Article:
Dynamic Diaspora: Women and Immigration

Part: 2

Nebraska Prenatal Bill Stirs Fight Over Immigration

Wednesday, March 10, 2010

Nebraska votes this month on a bill that would provide prenatal care for all pregnant, low-income women regardless of immigrant status. The governor says he plans to veto, because tax-funded programs should only benefit full citizens.

(WOMENSENEWS)--Should a state be required to provide prenatal care for women with undocumented status?

A bill under contention in Nebraska proposes joining 14 states and the District of Columbia in providing prenatal care for all pregnant, low-income women regardless of immigrant status under CHIP, the children's health insurance program.

It is authored by Republican Sen. Kathy Campbell, a long-time advocate for women and children, who says the bill is "morally right because all children deserve to be born healthy." Republican Gov. Dave Heineman opposes it, saying taxpayer-funded benefits should not reach people without legal citizenship.

The bill is also backed by organizations that span the spectrum of opinions on fetal and maternal rights.

Nebraska Right to Life argues that providing prenatal care improves the chances that a woman will choose to give birth rather than seek an abortion.

The organization said it would consider legislators' votes in making campaign endorsements.

Heineman told the state's bishops on March 4 that although he respected their view that denying coverage might lead some women to seek abortion, he would not support the bill. Roman Catholics represent one-third of voters in the state.

The bill is also backed by organizations such as Voices for Children in Nebraska, which advocates for pregnant women and children, the Nebraska Medical Association and every medical organization in the state, many of which support a woman's right to choose.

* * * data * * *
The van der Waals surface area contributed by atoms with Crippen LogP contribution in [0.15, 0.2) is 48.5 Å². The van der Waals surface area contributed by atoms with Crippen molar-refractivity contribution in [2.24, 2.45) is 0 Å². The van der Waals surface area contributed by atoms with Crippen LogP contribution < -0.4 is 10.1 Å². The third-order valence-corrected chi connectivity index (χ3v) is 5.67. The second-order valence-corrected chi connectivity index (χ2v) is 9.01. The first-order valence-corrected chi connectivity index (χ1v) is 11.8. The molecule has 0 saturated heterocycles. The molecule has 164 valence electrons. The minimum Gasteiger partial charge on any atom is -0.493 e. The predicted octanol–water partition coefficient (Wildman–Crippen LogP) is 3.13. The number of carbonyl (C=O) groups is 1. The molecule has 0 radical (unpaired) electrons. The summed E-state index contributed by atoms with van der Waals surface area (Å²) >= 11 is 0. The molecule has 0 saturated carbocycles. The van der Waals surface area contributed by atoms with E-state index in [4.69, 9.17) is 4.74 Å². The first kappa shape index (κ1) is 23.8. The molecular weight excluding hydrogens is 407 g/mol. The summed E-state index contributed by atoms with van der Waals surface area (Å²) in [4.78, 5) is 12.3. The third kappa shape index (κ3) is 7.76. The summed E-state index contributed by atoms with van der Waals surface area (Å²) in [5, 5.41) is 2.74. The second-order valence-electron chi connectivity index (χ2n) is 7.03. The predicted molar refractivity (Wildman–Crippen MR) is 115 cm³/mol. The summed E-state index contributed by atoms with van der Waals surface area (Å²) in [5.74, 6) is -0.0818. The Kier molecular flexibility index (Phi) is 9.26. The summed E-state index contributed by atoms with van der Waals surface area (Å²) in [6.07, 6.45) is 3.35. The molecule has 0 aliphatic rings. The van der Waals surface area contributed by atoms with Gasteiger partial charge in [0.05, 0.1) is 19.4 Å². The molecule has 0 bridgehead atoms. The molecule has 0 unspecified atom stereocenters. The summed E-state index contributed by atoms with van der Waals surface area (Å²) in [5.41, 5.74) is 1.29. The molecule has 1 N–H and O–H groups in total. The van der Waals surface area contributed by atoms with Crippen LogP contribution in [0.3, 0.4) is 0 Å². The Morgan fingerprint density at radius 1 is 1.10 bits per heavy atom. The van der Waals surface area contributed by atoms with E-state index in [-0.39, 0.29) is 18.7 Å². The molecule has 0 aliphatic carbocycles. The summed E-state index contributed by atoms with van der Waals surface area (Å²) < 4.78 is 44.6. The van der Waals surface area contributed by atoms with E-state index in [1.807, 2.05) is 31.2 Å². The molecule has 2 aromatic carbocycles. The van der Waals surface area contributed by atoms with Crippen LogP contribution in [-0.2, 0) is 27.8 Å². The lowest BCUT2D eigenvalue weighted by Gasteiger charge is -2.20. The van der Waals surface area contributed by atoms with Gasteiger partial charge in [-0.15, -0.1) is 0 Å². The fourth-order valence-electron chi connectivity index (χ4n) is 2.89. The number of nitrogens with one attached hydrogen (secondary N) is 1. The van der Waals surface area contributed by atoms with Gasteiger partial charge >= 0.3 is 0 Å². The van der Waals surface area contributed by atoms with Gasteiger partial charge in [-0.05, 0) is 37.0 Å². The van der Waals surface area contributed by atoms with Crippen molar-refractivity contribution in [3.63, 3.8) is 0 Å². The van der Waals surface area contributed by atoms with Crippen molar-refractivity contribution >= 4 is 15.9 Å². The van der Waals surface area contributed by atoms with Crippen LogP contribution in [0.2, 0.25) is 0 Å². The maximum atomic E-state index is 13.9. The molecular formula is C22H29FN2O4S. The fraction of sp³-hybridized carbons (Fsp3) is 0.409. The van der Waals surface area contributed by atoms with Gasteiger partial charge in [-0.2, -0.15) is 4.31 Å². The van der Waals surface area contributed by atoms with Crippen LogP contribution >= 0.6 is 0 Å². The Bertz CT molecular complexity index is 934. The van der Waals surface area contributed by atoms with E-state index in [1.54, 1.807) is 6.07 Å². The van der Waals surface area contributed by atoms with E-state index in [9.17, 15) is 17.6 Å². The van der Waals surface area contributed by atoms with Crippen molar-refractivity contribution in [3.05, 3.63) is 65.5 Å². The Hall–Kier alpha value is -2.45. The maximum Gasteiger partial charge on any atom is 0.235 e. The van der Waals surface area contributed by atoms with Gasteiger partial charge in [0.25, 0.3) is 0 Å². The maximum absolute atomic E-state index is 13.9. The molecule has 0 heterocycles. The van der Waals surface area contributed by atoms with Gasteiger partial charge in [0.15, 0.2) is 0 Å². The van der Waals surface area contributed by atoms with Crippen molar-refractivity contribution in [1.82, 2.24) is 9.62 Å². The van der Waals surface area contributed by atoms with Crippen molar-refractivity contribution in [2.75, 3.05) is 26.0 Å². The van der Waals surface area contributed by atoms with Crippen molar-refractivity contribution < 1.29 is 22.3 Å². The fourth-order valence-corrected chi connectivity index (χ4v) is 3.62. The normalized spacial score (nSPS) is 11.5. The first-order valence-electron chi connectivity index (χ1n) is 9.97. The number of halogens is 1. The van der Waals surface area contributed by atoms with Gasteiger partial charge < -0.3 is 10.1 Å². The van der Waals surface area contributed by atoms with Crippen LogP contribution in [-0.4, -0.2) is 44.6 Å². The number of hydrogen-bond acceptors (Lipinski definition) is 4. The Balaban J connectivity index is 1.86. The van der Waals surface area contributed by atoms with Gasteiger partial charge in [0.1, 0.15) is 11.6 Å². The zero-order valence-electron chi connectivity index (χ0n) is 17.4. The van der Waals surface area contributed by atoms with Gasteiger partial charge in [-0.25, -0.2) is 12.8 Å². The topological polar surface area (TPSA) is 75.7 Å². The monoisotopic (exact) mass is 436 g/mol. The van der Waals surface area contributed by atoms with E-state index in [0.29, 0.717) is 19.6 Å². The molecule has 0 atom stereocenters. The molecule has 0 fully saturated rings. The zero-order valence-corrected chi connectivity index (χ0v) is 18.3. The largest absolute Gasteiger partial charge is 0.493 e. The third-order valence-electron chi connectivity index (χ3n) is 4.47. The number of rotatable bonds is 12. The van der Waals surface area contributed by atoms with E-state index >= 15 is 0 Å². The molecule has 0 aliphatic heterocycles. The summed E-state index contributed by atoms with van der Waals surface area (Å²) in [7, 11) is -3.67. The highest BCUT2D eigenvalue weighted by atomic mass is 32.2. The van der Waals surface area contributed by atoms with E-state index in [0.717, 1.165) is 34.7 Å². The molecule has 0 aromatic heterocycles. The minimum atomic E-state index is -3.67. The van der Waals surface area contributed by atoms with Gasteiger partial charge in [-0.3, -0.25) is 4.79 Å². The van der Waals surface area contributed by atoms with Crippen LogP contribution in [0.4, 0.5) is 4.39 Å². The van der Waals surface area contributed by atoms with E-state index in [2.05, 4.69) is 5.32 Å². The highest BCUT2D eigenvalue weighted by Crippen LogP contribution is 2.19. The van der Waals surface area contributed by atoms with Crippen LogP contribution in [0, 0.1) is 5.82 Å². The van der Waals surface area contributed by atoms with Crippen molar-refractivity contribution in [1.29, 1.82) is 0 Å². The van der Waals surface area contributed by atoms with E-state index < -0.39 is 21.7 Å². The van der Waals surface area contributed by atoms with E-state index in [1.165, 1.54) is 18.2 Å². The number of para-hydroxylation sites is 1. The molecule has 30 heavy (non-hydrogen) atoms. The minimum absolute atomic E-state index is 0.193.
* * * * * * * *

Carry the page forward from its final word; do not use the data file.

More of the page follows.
However, many individuals spoke out against the bill at a hearing of the Health and Human Services Committee Feb. 25, urging the legislature to create an environment that would force expectant mothers to return to their native lands by denying them prenatal care, jobs and housing.

'No Options'

"Immigrant women don't have options," said Jennifer Carter, director of the health care access program of Nebraska Appleseed, a not-for-profit law project in Lincoln that supports the bill. "Although most immigrants work, they lack health insurance because their employers don't provide it and they earn too little to afford to buy individual policies."

The decision, later this month, will need 30 of 49 votes to overcome Heineman's veto.

In a recent interview with Women's eNews, Campbell said the bill makes financial sense for Nebraska because children of undocumented mothers become citizens at birth and therefore eligible for state health programs.

"It is more economical for the state to pay a small sum for prenatal care than huge bills for a child who is born premature or with serious complications that could have been prevented and will require expensive interventions throughout life," said Campbell, an advocate for children for over 30 years.

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Dynamic Diaspora: Women and Immigration

Dynamic Diaspora: Women and Immigration


Series Overview

Dynamic Diaspora: Women and Immigration

Part: 12

Few Care for the Undocumented With Breast Cancer

Part: 11

Nebraska Prenatal Bill Stirs Fight Over Immigration

Part: 10

Visas Out of Hell: Women Need to Know They Exist

Part: 9

Deportation of Mothers in Iowa Tests Local Charity

Part: 8

Women's ESL Dominance Tied to Job Demands

Part: 7

For Street Vendor, Another Holiday in Shadows

Part: 6

Arrested Iowa Meat Packers Live in Legal Limbo

Part: 5

Battered Immigrants in Arizona Find Few Havens

Part: 4

Recession Shrinks Safety Net for Immigrant Women

Part: 3

Immigrant Survivors of Abuse Seek Freedom

Part: 2

U Visas Speed Up for Immigrants Who Flee Abuse

Part: 1

U Visa Recipients Look for Better Enforcement